But I would like to talk about official languages at the Olympic Games. Jacques Rogge said he was pleased that the Olympic Games were entirely bilingual.

Pascal Couchepin, the Grand Témoin de la Francophonie, said that the Vancouver Games set an example in terms of linguistic diversity and that it would be difficult to do any better.

We kept our promises regarding the official languages during the Olympic Games, and we are very proud to have been a partner in those Games.

Citizenship and ImmigrationOral Questions

2:55 p.m.

NDP

Olivia Chow NDP Trinity—Spadina, ON

Mr. Speaker, memos show that references to gay rights were shamefully deleted from the citizenship guide at the behest of the immigration minister. Half a million copies have been printed with gay history censored.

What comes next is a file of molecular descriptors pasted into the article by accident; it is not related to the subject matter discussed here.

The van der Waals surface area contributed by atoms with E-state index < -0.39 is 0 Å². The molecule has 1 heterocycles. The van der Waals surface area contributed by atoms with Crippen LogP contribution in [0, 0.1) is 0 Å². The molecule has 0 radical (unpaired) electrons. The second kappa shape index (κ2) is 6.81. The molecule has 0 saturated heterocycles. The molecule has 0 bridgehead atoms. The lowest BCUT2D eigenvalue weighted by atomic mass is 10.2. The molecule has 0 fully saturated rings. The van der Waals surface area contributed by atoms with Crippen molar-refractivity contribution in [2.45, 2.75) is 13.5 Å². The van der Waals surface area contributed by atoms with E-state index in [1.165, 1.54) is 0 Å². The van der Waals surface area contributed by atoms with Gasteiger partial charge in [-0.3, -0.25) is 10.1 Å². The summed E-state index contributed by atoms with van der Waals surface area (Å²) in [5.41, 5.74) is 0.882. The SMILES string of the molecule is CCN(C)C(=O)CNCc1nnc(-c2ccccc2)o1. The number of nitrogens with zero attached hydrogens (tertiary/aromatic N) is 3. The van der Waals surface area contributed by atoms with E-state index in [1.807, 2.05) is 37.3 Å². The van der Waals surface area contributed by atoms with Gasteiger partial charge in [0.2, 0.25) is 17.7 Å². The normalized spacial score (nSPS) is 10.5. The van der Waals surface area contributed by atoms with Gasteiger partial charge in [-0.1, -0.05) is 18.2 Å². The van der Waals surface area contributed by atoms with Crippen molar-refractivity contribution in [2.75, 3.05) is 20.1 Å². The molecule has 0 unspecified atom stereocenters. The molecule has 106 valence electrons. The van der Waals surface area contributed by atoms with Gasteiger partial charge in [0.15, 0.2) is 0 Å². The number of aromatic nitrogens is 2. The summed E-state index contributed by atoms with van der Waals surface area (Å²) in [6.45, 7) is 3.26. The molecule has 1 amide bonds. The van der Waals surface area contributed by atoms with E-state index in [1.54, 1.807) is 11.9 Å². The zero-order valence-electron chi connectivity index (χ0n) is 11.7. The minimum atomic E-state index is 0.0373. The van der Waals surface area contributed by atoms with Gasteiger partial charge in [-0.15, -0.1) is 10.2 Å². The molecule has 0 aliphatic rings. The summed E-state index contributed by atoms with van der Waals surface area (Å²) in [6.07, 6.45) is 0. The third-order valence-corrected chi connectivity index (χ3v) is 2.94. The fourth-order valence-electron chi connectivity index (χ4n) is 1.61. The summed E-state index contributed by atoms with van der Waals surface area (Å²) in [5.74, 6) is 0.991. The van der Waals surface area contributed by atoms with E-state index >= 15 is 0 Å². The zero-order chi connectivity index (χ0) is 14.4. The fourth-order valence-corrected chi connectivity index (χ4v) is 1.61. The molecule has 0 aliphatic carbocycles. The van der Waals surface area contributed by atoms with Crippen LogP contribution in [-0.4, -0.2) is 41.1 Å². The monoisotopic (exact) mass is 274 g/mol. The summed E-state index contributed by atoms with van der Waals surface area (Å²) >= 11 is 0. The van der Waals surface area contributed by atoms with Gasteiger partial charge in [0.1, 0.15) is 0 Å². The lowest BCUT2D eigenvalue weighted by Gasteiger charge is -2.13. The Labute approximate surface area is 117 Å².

The minister will not take responsibility and instead leaves his staff to blame. That simply is not acceptable.

Will the minister do the right thing, admit his mistakes, stop laughing about this and immediately apologize to Canadians?

Citizenship and ImmigrationOral Questions

2:55 p.m.

Calgary Southeast Alberta

Conservative

Jason Kenney ConservativeMinister of Citizenship

Mr. Speaker, I take full responsibility for “Discover Canada”.

About that, the Montreal Gazette said, “The 62-page guidebook is a solid step toward a healthy, self-respecting Canadian nationalism we can all share”.

Maclean's said, “Beyond remedying the historical oversights of previous versions, the new citizenship guide also provides a clear-eyed and forceful statement of the expectations of current Canadian values”.